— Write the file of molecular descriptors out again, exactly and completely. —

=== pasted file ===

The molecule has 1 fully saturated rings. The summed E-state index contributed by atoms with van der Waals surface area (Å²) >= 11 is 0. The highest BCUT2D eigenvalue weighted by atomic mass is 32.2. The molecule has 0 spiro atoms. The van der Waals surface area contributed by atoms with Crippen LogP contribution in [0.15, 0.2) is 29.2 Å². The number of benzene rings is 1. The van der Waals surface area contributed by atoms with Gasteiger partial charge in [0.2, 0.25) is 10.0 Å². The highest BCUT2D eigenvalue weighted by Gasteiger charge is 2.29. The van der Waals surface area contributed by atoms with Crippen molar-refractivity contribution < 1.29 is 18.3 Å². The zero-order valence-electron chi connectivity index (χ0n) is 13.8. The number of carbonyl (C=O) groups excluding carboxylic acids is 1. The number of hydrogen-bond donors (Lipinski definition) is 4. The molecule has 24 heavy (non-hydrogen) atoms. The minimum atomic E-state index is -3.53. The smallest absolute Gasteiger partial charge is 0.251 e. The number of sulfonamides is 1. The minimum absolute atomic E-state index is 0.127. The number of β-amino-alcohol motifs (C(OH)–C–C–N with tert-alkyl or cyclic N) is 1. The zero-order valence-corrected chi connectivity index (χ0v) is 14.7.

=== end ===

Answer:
The molecule has 1 fully saturated rings. The summed E-state index contributed by atoms with van der Waals surface area (Å²) >= 11 is 0. The highest BCUT2D eigenvalue weighted by atomic mass is 32.2. The molecule has 0 spiro atoms. The van der Waals surface area contributed by atoms with Crippen LogP contribution in [0.15, 0.2) is 29.2 Å². The number of benzene rings is 1. The van der Waals surface area contributed by atoms with Gasteiger partial charge in [0.2, 0.25) is 10.0 Å². The highest BCUT2D eigenvalue weighted by Gasteiger charge is 2.29. The van der Waals surface area contributed by atoms with Crippen molar-refractivity contribution < 1.29 is 18.3 Å². The zero-order valence-electron chi connectivity index (χ0n) is 13.8. The number of carbonyl (C=O) groups excluding carboxylic acids is 1. The number of hydrogen-bond donors (Lipinski definition) is 4. The molecule has 24 heavy (non-hydrogen) atoms. The minimum atomic E-state index is -3.53. The smallest absolute Gasteiger partial charge is 0.251 e. The number of sulfonamides is 1. The minimum absolute atomic E-state index is 0.127. The number of β-amino-alcohol motifs (C(OH)–C–C–N with tert-alkyl or cyclic N) is 1. The zero-order valence-corrected chi connectivity index (χ0v) is 14.7.